The Effects of Alcohol

After going nearly a year without a drop of booze (not including the one drink on my birthday and the two for my engagement, but hey, those don’t count), I decided to tie one on twice in the past few weeks.  One conclusion that can immediately be made is:

Drinking is more fun than not drinking.

     However, since the last time I threw down my weight in whisky, I began wearing an Oura ring every day and tracking my sleep, activity, and recovery.  It’s fascinating to do a hard workout, have a night of little sleep, or night out raging and see the effects the next morning.

While in general, my heart rate ranges between 47 and 50 beats per minute while sleeping, the booze brought that up to the low 60s.  My HRV (heart rate variability) is generally in the high 30s and after throwing down enough Manhattans to kill a sailor, was 15 both nights (for HRV, higher is better).

Certainly, heart rate isn’t everything (so long as you have one) so I wanted to check my sleep quality.  Surely, I slept like a bear.  While I crashed when I hit the mattress, and slept in later than I have in many moons, my REM and deep sleep told a very different sleep.  Despite sleeping for almost 9 hours, my deep sleep was a whopping 5 MINUTES!  That’s no bueno since sober Rick gets at least an hour per 8 hours slept.  REM sleep was essentially non-existent too.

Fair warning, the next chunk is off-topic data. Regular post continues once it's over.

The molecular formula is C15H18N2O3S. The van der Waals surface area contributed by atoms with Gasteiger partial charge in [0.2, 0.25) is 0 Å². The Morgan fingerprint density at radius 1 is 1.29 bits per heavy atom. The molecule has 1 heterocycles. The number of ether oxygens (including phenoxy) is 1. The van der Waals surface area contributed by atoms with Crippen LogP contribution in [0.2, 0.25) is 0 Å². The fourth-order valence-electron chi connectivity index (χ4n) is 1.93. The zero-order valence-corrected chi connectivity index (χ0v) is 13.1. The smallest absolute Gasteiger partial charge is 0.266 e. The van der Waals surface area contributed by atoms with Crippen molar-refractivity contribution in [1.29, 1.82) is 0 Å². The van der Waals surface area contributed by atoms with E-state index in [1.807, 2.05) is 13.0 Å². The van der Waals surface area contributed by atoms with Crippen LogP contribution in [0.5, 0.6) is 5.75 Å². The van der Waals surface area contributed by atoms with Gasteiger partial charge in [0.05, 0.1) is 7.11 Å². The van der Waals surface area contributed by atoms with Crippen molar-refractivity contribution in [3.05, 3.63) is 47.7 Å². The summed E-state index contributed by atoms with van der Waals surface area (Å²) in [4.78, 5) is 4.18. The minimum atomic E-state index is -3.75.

Now, the interesting thing was what happened this Sunday.  Out to dinner with Kelly and another couple, I decided to enjoy a nice glass of Guiness.  Kept it to only one.  Something flavorful to sip while consuming a traditional Cobb salad with all the fixings.  After waking the next morning, I checked the stats on the old Oura ring and it rang up the same as usual.  No difference in sleep quality or HRV than zero drinks.

Next time, I’ll test two and see if there’s any change.



Leave a Reply

Fill in your details below or click an icon to log in: Logo

You are commenting using your account. Log Out /  Change )

Facebook photo

You are commenting using your Facebook account. Log Out /  Change )

Connecting to %s